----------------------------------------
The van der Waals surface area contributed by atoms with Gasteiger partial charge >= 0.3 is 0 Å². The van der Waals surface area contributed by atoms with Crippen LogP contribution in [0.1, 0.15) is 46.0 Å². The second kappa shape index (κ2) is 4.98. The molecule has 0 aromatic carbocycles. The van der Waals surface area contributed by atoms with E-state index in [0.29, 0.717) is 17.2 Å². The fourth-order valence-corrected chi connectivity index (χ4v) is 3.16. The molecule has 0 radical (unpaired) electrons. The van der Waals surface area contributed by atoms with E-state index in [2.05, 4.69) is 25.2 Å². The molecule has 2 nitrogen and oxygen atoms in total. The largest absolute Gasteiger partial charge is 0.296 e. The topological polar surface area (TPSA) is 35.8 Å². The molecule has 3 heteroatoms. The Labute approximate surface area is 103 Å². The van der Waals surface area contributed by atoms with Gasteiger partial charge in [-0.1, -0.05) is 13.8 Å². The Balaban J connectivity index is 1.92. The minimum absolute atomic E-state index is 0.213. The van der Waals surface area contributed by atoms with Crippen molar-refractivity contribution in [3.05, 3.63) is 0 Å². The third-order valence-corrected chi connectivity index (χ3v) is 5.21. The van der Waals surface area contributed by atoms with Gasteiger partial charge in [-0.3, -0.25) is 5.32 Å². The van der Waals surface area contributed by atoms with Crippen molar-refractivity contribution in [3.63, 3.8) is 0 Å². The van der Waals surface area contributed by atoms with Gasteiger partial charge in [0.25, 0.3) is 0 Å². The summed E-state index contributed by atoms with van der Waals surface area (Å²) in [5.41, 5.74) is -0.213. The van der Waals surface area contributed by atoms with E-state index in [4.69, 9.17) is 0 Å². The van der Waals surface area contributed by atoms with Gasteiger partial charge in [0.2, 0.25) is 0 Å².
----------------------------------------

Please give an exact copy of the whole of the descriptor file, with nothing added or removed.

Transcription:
The van der Waals surface area contributed by atoms with Gasteiger partial charge >= 0.3 is 0 Å². The van der Waals surface area contributed by atoms with Crippen LogP contribution in [0.1, 0.15) is 46.0 Å². The second kappa shape index (κ2) is 4.98. The molecule has 0 aromatic carbocycles. The van der Waals surface area contributed by atoms with E-state index in [0.29, 0.717) is 17.2 Å². The fourth-order valence-corrected chi connectivity index (χ4v) is 3.16. The molecule has 0 radical (unpaired) electrons. The van der Waals surface area contributed by atoms with E-state index in [2.05, 4.69) is 25.2 Å². The molecule has 2 nitrogen and oxygen atoms in total. The largest absolute Gasteiger partial charge is 0.296 e. The topological polar surface area (TPSA) is 35.8 Å². The molecule has 3 heteroatoms. The Labute approximate surface area is 103 Å². The van der Waals surface area contributed by atoms with Gasteiger partial charge in [-0.1, -0.05) is 13.8 Å². The Balaban J connectivity index is 1.92. The minimum absolute atomic E-state index is 0.213. The van der Waals surface area contributed by atoms with Crippen molar-refractivity contribution in [3.05, 3.63) is 0 Å². The third-order valence-corrected chi connectivity index (χ3v) is 5.21. The van der Waals surface area contributed by atoms with Gasteiger partial charge in [-0.3, -0.25) is 5.32 Å². The van der Waals surface area contributed by atoms with Crippen molar-refractivity contribution in [3.63, 3.8) is 0 Å². The van der Waals surface area contributed by atoms with Gasteiger partial charge in [0.25, 0.3) is 0 Å². The summed E-state index contributed by atoms with van der Waals surface area (Å²) in [5.41, 5.74) is -0.213. The van der Waals surface area contributed by atoms with E-state index in [4.69, 9.17) is 0 Å². The van der Waals surface area contributed by atoms with Gasteiger partial charge in [0.2, 0.25) is 0 Å².